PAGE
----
Before my feet hit the floor on Monday morning I knew it was going to be a busy and frustrating day. There was also the very distinct possibility the unseasonably warm weather would lead to a Route 66 adventure, the carrot at the end of the stick.
It started with a hearty breakfast, sorting through a wide array of electronic communication, and sifting through a stack of newspaper clippings between the years 1900 and 1940 in search of tidbits to flesh out the encyclopedia. Then it was off to the dentist where I spent a leisurely hour having holes drilled and filled.
The next stop in the days adventure was to move a possibly major photo exhibit a little closer to fruition. The announcement in True West magazine that I had been selected one of the photographers of the year was quite exciting but this really has fired the imagination about future possibilities.
The rant of the day starts with the quest for death certificates needed to resolve the rest of my mothers estate. My complaints and frustrations are not so much with the mindless bureaucracy, after all that is simply the nature of government, but in the dramatic transition of the nation in the past decade that makes me feel a great deal like Rip van Winkle.
Simply put, I find it quite disturbing that to obtain a death certificate from the county health department, I must first undergo the type of security check once reserved for highly sensitive areas or to visit someone in prison. I will let you fill in the blanks about what the  response to my pocket knife, a little Case manufactured in 1948, was.
I have carried a knife most every day since my 10th birthday. There is never any thought given to slipping it in my pocket in the morning – keys, pocket knife, change, wallet, and on days off, the pocket watch. Suffice to say, I really didn’t even think of it and honestly had no intention of creating a panic.
With that fiasco behind me and the death certificates in hand, I quickly retreated to my corner of the world where, with the exception of electronic gadgetry, the clock seems to be stuck at 1959. My efforts to reach a lady at the Pioneers home in Prescott that I hope can answer a few questions about the relationship between Adamana, a ghost town, and Route 66, as well as the Campbell Hotel that was located there, hit a small brick wall.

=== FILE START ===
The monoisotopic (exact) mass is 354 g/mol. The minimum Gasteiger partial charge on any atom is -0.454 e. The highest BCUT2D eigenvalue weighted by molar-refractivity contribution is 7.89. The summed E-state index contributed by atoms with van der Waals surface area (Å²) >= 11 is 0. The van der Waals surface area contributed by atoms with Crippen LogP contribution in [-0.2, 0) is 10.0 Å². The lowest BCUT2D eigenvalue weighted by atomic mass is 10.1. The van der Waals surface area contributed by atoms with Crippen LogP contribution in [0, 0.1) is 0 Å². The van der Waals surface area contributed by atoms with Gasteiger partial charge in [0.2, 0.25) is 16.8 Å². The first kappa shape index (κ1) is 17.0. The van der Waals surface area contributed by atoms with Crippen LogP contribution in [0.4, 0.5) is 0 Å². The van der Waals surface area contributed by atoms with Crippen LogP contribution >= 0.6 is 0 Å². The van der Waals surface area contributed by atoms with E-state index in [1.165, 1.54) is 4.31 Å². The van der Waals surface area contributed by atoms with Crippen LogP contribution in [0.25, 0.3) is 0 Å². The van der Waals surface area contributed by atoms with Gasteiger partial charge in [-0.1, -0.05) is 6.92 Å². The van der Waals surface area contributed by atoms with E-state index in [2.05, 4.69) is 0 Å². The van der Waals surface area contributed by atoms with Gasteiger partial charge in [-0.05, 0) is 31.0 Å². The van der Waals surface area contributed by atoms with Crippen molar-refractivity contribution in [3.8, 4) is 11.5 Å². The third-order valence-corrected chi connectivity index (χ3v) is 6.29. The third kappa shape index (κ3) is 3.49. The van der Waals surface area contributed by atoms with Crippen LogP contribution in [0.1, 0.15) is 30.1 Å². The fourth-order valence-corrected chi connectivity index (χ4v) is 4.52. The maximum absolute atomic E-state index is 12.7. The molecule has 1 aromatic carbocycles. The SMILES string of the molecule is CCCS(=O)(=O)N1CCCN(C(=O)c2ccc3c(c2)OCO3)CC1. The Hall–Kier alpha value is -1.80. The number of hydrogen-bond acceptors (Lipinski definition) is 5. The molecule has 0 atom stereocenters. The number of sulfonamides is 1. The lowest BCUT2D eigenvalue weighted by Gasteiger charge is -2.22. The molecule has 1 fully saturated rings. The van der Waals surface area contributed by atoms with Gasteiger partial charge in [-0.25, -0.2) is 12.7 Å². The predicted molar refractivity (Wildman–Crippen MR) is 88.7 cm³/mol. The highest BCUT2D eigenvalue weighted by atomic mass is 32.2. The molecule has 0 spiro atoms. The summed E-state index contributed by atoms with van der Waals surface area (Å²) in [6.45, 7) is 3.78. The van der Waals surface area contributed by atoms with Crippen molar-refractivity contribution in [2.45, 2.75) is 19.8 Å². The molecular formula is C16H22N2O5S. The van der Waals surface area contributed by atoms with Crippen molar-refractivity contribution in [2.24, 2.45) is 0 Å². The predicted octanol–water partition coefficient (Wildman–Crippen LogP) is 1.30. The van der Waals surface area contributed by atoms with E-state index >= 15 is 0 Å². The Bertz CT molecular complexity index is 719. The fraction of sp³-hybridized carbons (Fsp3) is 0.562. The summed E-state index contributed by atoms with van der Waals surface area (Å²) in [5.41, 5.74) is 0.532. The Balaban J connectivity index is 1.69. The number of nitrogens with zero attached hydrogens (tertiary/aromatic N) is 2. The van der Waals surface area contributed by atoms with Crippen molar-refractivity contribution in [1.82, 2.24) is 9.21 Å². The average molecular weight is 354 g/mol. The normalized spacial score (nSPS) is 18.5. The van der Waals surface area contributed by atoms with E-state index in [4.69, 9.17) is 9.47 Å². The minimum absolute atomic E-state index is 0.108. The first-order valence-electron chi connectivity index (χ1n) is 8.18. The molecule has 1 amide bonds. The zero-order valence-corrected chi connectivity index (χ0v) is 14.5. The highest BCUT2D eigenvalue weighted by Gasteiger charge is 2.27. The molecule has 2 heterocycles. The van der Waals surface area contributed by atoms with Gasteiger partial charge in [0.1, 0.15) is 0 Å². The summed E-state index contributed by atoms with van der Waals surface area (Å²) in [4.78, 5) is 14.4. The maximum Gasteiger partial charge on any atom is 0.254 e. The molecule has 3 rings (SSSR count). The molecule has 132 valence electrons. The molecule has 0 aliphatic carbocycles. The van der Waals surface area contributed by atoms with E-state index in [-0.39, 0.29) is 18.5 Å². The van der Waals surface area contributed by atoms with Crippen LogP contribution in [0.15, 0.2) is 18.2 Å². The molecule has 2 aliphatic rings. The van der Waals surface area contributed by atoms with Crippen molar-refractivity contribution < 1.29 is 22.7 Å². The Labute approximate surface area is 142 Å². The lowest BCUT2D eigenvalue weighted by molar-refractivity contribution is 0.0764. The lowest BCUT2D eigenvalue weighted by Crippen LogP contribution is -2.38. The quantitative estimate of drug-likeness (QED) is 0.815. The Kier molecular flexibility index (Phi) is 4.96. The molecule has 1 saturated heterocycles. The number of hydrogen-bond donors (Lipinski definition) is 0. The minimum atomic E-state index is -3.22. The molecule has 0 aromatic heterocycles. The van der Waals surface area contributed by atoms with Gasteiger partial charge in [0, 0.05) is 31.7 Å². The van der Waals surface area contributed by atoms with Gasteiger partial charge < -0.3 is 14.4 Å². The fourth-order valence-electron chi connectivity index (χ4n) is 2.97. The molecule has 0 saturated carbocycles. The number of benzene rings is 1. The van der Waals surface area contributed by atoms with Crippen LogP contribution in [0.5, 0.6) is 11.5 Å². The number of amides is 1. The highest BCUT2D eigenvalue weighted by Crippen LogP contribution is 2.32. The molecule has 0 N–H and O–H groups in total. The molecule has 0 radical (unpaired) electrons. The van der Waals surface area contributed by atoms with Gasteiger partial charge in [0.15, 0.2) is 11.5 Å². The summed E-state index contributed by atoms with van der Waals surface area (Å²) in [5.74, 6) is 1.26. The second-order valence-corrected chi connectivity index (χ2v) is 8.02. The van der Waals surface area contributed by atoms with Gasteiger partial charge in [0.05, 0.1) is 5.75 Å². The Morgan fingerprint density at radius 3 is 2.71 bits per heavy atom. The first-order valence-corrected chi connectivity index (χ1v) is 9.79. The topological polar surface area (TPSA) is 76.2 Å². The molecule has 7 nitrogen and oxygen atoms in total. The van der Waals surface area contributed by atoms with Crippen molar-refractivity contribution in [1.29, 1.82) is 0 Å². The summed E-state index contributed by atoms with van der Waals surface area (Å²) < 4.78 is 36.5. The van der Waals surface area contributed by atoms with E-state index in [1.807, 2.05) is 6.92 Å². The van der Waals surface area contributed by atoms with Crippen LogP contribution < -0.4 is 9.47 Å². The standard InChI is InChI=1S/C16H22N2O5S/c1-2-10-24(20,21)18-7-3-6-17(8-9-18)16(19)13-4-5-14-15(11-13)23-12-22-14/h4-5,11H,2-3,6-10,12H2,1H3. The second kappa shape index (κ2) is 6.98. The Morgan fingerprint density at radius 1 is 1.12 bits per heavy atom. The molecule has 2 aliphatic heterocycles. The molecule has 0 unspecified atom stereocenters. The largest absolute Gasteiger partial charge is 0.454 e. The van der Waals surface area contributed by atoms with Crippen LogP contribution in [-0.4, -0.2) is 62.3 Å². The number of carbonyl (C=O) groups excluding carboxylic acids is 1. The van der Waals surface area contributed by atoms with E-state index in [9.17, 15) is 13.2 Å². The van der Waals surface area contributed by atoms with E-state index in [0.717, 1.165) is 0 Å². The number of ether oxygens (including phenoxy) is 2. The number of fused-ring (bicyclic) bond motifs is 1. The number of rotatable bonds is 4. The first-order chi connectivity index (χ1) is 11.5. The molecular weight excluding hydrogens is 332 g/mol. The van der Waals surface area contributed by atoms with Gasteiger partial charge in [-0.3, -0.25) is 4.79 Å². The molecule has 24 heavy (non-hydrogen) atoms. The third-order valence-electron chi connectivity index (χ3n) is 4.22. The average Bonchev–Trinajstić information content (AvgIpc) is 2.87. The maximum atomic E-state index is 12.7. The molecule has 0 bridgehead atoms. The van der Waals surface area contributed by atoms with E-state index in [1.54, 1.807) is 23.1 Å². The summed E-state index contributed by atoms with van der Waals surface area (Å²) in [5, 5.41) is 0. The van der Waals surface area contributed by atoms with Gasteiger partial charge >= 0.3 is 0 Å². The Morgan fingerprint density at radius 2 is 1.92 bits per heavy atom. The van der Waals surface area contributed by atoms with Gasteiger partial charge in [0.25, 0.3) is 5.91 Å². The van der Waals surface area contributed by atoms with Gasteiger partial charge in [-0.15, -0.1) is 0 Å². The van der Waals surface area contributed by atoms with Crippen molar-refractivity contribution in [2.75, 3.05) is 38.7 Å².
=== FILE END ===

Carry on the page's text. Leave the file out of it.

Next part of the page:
Then it was a wonderful lunch with my dearest friend, and a few hours polishing the encyclopedia, and checking facts and dates for accuracy. By around 3:00 it had become impossible to ignore the gorgeous day.
So, I gave in to the overwhelming desire to play hooky for the rest of the afternoon. Our destination was the Mesa Trail at Cool Springs, something my dearest friend had discovered when we were there with Dale Butel and his merry band of Aussies.
With water, and a few snacks, camera gear, and a full tank of gas in the Jeep we rolled west along the pre 1952 alignment of Route 66, across the Sacramento Valley, and toward the rugged escarpments of the Black Mountains. As it turned out the weather was ideal for our little adventure, and the cloud shadows sweeping across the valley added dramatic effect for photos (I will share a few on Wednesday).
I can not recommend this trail enough. I would, however, suggest winter, fall or early spring, and I would also suggest you carry a pocket knife or heavy comb as cholla balls are quite thick. This and the rocky conditions of the trail also mandate the use of sturdy shoes.
If you make the trek during the cooler months snakes should not be an issue. However, this is the desert so it is better safe than sorry.
The views from the top were nothing short of stunning. Memories of childhood days spent climbing amongst these canyons, and the ruins of Cool Springs as well as King’s Dairy came flooding back like a storm tide. They were the frosting on the cake.
Reluctantly, as the sun sank in the west, we headed home where I again turned my attention to the task at hand – getting the Route 66 encyclopedia ready for the publisher by next week.

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